October 15, 2019

Helping people grow together: When groups use the group to grow

Written by Jennifer Garvey BergerJennifer Garvey Berger

I’ve been writing about how to help use adult development theory (which you can read about here or watch something about here) to help groups grow and change together. In my second blog on this topic, I offered a perspective about how adult development ideas could support work with groups, but was still focused on helping individuals grow. In this third blog, I’ll write about how we help collectives grow.

I figure there are at least three different ways for us to think about how to support groups to grow as a group.

  • Do we want the group members to have a collective discovery about themselves as a group?
  • Do we want them to learn about a content area that helps them support one another to grow?
  • Do we want them to develop processes and interactions that support their growth, individually and collectively?

Probably yes, right? But we can’t do all of it at once, so let’s take it in steps.

Creating opportunities for entire groups to have a discovery about themselves. The core motion of individual development is from that to which we are “Subject” (the lens you look through) to that which we hold as an “Object” of our reflection (the lens you look at). This happens to individuals when an identity that used to control you (“Of course I need to be liked by everyone!”) starts to be something that you can look at (“I wonder why I have this drive to be liked by so many people and how that holds me back…”). We can extend this individual discovery to a collective developmental experience, holding the group as one entity which itself is Subject to some of what is driving it. There are several helpful ways to try this.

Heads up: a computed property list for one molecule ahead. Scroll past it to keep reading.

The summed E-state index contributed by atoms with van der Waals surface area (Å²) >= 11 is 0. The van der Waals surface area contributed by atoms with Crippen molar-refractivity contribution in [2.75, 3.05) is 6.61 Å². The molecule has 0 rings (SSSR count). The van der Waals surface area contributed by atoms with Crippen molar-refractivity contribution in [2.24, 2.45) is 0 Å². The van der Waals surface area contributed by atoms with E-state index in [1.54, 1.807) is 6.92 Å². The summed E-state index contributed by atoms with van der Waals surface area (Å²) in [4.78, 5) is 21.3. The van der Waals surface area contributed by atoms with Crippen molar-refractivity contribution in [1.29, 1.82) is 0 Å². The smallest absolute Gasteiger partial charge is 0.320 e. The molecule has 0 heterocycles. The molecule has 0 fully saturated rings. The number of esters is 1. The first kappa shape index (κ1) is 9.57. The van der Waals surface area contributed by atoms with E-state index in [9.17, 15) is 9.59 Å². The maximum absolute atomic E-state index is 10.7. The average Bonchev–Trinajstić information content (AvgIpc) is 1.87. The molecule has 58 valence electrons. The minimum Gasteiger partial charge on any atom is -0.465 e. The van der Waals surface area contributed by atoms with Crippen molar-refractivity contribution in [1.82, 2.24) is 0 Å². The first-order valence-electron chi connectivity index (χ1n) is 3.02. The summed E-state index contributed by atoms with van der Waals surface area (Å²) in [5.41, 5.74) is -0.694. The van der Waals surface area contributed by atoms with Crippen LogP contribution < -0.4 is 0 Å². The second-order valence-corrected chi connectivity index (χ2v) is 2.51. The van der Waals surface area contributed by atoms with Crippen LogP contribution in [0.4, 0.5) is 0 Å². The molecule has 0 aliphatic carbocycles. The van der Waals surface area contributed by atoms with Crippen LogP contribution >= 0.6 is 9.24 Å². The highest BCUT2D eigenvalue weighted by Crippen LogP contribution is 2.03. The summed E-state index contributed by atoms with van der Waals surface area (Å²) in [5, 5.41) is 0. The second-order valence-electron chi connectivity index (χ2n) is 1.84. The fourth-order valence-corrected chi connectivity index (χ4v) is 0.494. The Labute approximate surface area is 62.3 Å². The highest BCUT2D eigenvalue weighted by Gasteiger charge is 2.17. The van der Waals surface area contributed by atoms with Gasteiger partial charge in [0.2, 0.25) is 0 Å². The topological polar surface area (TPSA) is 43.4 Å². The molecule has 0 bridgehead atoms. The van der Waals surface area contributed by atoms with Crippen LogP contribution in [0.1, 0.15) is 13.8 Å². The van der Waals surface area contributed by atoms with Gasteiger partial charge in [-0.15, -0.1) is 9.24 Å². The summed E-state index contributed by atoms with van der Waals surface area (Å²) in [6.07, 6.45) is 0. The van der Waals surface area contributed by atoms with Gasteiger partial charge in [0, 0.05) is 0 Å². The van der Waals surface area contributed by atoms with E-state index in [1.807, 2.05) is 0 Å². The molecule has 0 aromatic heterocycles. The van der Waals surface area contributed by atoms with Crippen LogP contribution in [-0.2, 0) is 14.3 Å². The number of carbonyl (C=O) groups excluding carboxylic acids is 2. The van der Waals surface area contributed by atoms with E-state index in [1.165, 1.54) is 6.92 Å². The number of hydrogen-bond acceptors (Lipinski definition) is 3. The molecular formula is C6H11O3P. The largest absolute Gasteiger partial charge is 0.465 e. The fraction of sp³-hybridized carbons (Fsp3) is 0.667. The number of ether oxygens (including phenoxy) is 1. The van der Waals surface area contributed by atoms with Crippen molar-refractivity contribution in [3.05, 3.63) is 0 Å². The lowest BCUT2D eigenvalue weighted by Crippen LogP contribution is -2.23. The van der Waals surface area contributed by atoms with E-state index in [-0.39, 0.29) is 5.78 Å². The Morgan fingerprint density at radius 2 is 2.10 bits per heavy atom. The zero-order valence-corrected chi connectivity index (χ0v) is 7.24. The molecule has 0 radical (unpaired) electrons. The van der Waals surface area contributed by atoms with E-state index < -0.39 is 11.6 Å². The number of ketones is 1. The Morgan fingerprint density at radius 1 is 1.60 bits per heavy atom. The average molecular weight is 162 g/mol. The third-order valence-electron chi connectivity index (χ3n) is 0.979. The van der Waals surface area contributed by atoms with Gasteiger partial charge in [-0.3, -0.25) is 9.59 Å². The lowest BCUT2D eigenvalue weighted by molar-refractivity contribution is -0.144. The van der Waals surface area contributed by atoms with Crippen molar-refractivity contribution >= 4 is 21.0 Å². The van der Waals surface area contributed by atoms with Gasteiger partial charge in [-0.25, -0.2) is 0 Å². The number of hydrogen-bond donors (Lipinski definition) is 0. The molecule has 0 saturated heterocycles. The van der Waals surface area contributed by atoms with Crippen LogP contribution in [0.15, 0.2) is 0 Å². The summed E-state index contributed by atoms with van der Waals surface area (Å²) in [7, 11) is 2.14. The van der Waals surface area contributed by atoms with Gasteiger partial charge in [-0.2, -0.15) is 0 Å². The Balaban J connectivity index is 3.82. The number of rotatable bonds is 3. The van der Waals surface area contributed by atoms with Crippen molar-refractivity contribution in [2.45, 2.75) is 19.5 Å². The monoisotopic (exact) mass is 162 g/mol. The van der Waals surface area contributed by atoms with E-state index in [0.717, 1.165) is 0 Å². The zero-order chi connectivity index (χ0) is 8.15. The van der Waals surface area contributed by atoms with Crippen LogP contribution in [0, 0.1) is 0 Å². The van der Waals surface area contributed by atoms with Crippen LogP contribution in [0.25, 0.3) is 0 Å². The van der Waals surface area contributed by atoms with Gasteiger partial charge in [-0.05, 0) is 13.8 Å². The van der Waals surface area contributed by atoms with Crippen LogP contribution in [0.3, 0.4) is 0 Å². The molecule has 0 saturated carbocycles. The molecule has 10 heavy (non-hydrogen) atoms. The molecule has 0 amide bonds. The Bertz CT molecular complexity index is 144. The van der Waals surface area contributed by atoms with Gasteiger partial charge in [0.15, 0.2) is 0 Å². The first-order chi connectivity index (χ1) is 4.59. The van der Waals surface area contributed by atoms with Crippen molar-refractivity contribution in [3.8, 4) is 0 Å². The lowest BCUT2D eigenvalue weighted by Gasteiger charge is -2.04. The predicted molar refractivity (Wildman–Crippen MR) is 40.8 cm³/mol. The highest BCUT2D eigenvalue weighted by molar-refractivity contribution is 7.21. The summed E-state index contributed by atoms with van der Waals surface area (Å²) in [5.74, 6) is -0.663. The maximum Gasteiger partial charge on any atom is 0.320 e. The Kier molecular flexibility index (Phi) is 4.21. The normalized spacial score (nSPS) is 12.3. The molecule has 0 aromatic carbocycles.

Sometimes group assessments (like The Leadership Circle’s Collective Leadership Assessment) can help groups see a thing that they were blind to. Sometimes there are collective activities (like the collective Immunity to Change by Kegan and Lahey) that can uncover a collective Big Assumption that is interfering with a goal the group aspires towards. And of course there are others—which I hope you’ll start to pile on in the comments section! In every case, you’re looking for a tool or approach that shows the group a lens it has been unintentionally looking through rather than looking at. This will help the group develop as they are able to see some of what they have been blindly Subject to, and they will have more choices.

For example, a Leadership Circle Collective Leadership Assessment once showed one group I worked with that the collective was very low in “community concern.” This was a shock to them as they felt so individually concerned about their communities—and in fact were doing lots of volunteering, pro bono work, etc. So it wasn’t, perhaps, an individual thing that needed changing. In fact, they decided, their habits at work tended to be different than their habits at home, and at work they simply thought of the organization as their whole community. Understanding this—that the wider community outside the organizational boundaries was still massively important—was a Subject/ Object shift for them. Once they saw it, they could think and work differently, more explicitly connecting with the community even as members of their organization.

Creating opportunities for groups to understand the possibility of their growth. There are other ways to help groups make a collective—and developmental—discovery—not about their dynamics, perhaps, but about growth itself. Lately I’ve been teaching developmental ideas in leadership programs. I shied away from doing this for many years, but in the last couple of years it has seemed that teaching about the adult development map is critically important for some groups (see why I think so here). I try to offer these ideas as quickly and accessibly as possible—just to show some of the terrain of the map of our individual evolution. I have been finding that groups are hungry for these ideas, and that they find once they have the notion of adult development theory, they begin to watch themselves and their colleagues grow. A journey much easier to take with a map.